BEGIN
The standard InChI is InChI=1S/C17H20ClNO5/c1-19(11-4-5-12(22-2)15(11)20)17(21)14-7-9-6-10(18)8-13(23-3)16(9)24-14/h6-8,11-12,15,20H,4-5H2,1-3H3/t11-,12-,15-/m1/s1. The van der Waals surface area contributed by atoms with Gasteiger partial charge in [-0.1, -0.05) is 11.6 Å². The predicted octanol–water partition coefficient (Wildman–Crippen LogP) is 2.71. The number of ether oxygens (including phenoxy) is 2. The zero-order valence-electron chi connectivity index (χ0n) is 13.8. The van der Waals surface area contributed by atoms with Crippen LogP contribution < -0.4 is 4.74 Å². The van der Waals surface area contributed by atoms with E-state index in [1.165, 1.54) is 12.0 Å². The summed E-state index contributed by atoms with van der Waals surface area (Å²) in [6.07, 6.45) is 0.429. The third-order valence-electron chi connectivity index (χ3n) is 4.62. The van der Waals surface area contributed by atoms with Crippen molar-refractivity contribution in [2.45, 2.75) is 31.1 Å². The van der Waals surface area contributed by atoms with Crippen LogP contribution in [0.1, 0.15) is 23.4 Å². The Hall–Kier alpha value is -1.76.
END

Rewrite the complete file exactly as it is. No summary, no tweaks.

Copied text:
The standard InChI is InChI=1S/C17H20ClNO5/c1-19(11-4-5-12(22-2)15(11)20)17(21)14-7-9-6-10(18)8-13(23-3)16(9)24-14/h6-8,11-12,15,20H,4-5H2,1-3H3/t11-,12-,15-/m1/s1. The van der Waals surface area contributed by atoms with Gasteiger partial charge in [-0.1, -0.05) is 11.6 Å². The predicted octanol–water partition coefficient (Wildman–Crippen LogP) is 2.71. The number of ether oxygens (including phenoxy) is 2. The zero-order valence-electron chi connectivity index (χ0n) is 13.8. The van der Waals surface area contributed by atoms with Crippen LogP contribution < -0.4 is 4.74 Å². The van der Waals surface area contributed by atoms with E-state index in [1.165, 1.54) is 12.0 Å². The summed E-state index contributed by atoms with van der Waals surface area (Å²) in [6.07, 6.45) is 0.429. The third-order valence-electron chi connectivity index (χ3n) is 4.62. The van der Waals surface area contributed by atoms with Crippen molar-refractivity contribution in [2.45, 2.75) is 31.1 Å². The van der Waals surface area contributed by atoms with Crippen LogP contribution in [0.1, 0.15) is 23.4 Å². The Hall–Kier alpha value is -1.76.